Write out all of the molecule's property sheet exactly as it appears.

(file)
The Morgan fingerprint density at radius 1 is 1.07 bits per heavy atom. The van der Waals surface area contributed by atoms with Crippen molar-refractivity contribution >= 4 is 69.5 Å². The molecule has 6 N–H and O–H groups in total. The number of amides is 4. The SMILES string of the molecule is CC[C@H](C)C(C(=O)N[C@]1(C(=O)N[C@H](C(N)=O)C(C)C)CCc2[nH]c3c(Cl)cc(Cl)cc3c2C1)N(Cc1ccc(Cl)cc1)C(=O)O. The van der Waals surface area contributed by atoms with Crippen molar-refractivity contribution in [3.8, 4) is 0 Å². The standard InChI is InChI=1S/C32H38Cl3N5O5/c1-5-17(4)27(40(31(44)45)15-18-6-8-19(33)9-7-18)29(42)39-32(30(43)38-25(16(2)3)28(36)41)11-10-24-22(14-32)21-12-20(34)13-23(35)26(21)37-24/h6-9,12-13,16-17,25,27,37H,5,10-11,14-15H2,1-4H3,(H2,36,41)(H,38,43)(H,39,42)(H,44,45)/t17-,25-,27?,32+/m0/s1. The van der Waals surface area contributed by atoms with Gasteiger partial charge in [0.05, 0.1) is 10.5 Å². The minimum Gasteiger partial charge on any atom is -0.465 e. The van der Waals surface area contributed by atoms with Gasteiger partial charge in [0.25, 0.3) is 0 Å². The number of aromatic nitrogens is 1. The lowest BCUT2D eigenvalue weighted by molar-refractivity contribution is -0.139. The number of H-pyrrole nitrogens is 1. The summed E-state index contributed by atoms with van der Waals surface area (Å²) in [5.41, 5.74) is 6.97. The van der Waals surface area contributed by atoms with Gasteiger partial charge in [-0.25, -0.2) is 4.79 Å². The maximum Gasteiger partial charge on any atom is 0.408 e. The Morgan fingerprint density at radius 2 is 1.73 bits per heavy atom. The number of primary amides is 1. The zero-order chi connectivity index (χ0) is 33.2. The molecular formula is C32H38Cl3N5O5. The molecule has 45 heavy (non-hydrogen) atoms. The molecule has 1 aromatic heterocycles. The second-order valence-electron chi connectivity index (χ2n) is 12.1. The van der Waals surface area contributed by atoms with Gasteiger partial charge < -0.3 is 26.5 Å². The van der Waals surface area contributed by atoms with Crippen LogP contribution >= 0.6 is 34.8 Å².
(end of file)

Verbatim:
The Morgan fingerprint density at radius 1 is 1.07 bits per heavy atom. The van der Waals surface area contributed by atoms with Crippen molar-refractivity contribution >= 4 is 69.5 Å². The molecule has 6 N–H and O–H groups in total. The number of amides is 4. The SMILES string of the molecule is CC[C@H](C)C(C(=O)N[C@]1(C(=O)N[C@H](C(N)=O)C(C)C)CCc2[nH]c3c(Cl)cc(Cl)cc3c2C1)N(Cc1ccc(Cl)cc1)C(=O)O. The van der Waals surface area contributed by atoms with Crippen molar-refractivity contribution in [3.8, 4) is 0 Å². The standard InChI is InChI=1S/C32H38Cl3N5O5/c1-5-17(4)27(40(31(44)45)15-18-6-8-19(33)9-7-18)29(42)39-32(30(43)38-25(16(2)3)28(36)41)11-10-24-22(14-32)21-12-20(34)13-23(35)26(21)37-24/h6-9,12-13,16-17,25,27,37H,5,10-11,14-15H2,1-4H3,(H2,36,41)(H,38,43)(H,39,42)(H,44,45)/t17-,25-,27?,32+/m0/s1. The van der Waals surface area contributed by atoms with Gasteiger partial charge in [0.05, 0.1) is 10.5 Å². The minimum Gasteiger partial charge on any atom is -0.465 e. The van der Waals surface area contributed by atoms with Gasteiger partial charge in [0.25, 0.3) is 0 Å². The number of aromatic nitrogens is 1. The lowest BCUT2D eigenvalue weighted by molar-refractivity contribution is -0.139. The number of H-pyrrole nitrogens is 1. The summed E-state index contributed by atoms with van der Waals surface area (Å²) in [5.41, 5.74) is 6.97. The van der Waals surface area contributed by atoms with Gasteiger partial charge in [-0.25, -0.2) is 4.79 Å². The maximum Gasteiger partial charge on any atom is 0.408 e. The Morgan fingerprint density at radius 2 is 1.73 bits per heavy atom. The number of primary amides is 1. The zero-order chi connectivity index (χ0) is 33.2. The molecular formula is C32H38Cl3N5O5. The molecule has 45 heavy (non-hydrogen) atoms. The molecule has 1 aromatic heterocycles. The second-order valence-electron chi connectivity index (χ2n) is 12.1. The van der Waals surface area contributed by atoms with Gasteiger partial charge < -0.3 is 26.5 Å². The van der Waals surface area contributed by atoms with Crippen LogP contribution >= 0.6 is 34.8 Å².